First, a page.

During the glorious months of summer, the kids in Elvis’ neighborhood played hide and seek, tag and invented elaborate games. One game that they never tired of consisted of boys chasing girls and holding them captive inside a jungle gym at the local park. The girls pretended to be horses and the boys played the role of cowboys with the most successful hombre being the one that possessed the largest harem of stomping and snorting ponies.
After the sun went down, the favorite pastime was telling scary stories. Elvis and his friends never became bored with the recycled tales. They sat in circles on the green grass of a host family’s lawn as the nightly ritual commenced. Girls shrieked and the boys laughed nervously when the story-telling began.
Ghosts and witches were popular topics of conversation along with devils and graveyards. However, as far as terrifying characters were concerned, none rivaled the queen of terror, “La Llorona.”
La Llorona was a name that evoked fear in the hearts of all Santa Fe youngsters. Her legend had several variations but the basic theme went as follows:
La Llorona was a beautiful woman who married a rich nobleman. She was very happy and she gave birth to three radiant children. One day her husband left her for another woman and she was so consumed with rage that she took her children and drowned them in an arroyo filled with water. After she realized what she had done, she went mad with remorse and drowned herself. Since that day her ghost had wandered the arroyos of northern New Mexico wailing for her dead children.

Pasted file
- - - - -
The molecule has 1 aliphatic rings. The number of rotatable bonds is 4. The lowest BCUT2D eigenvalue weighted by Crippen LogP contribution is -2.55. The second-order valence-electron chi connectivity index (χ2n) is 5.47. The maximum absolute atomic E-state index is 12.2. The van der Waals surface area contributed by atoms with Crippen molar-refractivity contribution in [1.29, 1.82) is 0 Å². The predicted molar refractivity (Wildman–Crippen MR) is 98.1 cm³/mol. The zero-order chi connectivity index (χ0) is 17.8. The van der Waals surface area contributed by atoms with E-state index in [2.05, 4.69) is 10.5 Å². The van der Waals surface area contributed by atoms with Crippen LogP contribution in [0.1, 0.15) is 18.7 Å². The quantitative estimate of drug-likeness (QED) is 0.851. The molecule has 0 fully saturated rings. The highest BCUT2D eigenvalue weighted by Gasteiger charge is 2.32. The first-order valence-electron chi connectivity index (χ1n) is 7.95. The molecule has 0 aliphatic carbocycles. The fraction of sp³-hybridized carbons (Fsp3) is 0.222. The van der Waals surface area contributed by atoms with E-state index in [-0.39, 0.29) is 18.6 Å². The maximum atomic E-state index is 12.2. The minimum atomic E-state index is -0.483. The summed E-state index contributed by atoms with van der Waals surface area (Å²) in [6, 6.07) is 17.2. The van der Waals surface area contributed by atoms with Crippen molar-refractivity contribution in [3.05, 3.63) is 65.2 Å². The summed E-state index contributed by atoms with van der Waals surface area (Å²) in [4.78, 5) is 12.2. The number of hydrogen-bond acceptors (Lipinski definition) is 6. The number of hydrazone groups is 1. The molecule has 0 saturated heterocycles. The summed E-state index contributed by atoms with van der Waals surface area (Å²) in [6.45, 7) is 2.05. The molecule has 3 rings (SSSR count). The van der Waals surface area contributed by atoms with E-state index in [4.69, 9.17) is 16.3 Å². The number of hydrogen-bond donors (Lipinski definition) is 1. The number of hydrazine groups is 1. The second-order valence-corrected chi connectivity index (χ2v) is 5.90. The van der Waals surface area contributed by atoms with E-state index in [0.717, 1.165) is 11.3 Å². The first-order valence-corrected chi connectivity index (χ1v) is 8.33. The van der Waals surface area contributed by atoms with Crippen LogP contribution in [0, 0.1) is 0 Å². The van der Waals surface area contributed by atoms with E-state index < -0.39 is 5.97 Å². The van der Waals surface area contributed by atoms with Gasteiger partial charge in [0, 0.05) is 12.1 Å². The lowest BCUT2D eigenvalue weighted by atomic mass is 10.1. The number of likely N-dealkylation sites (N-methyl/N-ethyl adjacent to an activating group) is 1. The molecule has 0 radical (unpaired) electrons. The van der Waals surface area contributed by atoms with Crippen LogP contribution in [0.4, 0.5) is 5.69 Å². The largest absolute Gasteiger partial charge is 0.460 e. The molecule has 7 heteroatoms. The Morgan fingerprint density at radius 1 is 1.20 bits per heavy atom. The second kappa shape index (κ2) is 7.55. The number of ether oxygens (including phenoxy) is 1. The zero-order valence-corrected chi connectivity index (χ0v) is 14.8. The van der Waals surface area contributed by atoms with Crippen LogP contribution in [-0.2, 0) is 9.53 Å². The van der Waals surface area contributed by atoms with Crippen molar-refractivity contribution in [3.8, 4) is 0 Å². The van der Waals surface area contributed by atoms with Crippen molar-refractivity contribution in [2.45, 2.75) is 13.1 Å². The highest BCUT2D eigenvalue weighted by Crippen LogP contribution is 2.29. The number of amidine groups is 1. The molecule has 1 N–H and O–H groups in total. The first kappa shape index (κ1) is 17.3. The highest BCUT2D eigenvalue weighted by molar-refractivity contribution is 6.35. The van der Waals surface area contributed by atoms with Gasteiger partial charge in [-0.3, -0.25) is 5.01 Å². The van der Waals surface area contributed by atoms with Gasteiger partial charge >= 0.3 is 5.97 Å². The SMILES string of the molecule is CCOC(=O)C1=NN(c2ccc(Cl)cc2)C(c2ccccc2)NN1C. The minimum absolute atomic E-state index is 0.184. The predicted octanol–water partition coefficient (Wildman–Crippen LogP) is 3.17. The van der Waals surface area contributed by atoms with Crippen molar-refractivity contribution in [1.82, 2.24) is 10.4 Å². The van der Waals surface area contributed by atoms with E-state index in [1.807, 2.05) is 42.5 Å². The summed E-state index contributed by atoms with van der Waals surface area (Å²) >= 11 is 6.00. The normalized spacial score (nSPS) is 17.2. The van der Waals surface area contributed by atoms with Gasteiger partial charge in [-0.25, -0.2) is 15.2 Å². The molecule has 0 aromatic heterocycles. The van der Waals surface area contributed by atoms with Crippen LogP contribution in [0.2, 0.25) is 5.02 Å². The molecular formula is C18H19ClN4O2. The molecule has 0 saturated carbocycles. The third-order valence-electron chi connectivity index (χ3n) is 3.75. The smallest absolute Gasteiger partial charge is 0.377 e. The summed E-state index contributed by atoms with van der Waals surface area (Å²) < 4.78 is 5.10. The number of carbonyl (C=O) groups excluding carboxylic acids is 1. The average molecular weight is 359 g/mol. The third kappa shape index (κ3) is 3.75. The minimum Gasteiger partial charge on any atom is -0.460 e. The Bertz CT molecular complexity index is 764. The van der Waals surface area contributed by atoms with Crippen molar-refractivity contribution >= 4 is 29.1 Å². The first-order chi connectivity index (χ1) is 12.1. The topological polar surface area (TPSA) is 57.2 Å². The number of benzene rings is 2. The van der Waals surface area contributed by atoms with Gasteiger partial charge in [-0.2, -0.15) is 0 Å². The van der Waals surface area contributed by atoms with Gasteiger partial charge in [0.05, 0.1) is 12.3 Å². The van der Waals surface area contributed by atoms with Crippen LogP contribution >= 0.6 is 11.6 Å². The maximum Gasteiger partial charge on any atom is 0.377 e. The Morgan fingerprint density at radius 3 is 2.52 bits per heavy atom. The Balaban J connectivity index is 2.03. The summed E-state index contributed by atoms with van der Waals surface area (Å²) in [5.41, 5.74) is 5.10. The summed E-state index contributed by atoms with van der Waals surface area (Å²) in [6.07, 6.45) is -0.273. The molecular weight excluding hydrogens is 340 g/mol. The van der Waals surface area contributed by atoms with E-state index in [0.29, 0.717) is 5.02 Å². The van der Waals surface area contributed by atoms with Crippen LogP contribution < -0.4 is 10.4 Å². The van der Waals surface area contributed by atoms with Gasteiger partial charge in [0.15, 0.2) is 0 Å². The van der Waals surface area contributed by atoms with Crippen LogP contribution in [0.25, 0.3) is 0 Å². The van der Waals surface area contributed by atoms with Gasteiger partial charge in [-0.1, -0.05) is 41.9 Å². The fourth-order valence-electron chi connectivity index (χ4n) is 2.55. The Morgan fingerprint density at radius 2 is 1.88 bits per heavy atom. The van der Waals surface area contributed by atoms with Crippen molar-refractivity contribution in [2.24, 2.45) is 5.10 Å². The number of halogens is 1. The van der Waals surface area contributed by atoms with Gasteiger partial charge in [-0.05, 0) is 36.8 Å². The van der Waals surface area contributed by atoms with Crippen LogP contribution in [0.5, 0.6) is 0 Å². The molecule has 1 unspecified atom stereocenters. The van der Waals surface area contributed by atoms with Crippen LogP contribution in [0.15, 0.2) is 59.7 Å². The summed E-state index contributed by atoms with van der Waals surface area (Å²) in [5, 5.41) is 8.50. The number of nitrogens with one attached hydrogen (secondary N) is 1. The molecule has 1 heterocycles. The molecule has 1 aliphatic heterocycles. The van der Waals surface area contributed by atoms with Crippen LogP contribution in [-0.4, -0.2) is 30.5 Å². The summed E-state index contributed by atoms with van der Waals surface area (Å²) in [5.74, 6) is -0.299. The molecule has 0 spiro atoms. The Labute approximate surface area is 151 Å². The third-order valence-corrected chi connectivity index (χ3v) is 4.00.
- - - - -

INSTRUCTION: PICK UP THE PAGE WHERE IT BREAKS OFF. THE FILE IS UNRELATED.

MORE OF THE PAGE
The story went on to warn that if any child happened to be near an arroyo at night and was unfortunate enough to run into the weeping ghost, a horrible fate would await. Some storytellers claimed that her victims first saw a mysterious red light that hypnotized them. These unfortunate souls were not able to move and La Llorona did away with them like she’d done with her own children. If she felt merciful, she might take an unlucky child prisoner and lead her captive to a demented fortress where she made the poor creature her eternal slave. These prospects were unnerving and youngsters cringed at the idea of running into the weeping woman.
Needless to say, kids took special precautions to avoid arroyos after dark which pleased their parents greatly and there was little done to discourage the legend.
In a twisted way, getting scared was so much darn fun. Elvis never felt as alive as when his heart was pounding and he was peering around nervously looking for a glint of supernatural light or the sound of a grieving woman in the distance.
One typical summer evening in late July, as dusk fell and the stars began to peek out over the horizon of the Sangre de Cristo Mountains, all the kids in Elvis’ neighborhood grew weary of tag and kick-the-can and headed over to Floyd’s front yard to see if they could muster up the thrill of delicious fear one more time. Of all the neighborhood kids, Floyd told the best stories.
“If you look in a mirror while you hold a candle in a dark room, and you say three times, ‘El Diablo is my Padre,’ the devil’s face will appear over your left shoulder. I’m telling you the truth. You can try it yourself but remember when you see his face, make the sign of the cross and say, ‘In the name of the Father, Son and the Holy Ghost, be gone!’ If you don’t do this right away, the devil will go down your left shoulder and into your heart and you’ll have a heart attack and die instantly and go to hell and become the devil’s slave for all time.”
The terror-stricken troop sat quietly contemplating this fate and not a sound could be heard except for the incessant chirping of crickets.
“Let’s call the devil tonight,” Ramona impulsively suggested.
Floyd seemed startled at the challenge but then he upped the ante. “Let’s call La Llorona instead. We can head over to the arroyo and do a ceremony to make her appear.”
Floyd had done it again. Elvis felt a familiar cold sensation crawling up his spine just when he’d thought he was too jaded to have it happen once more.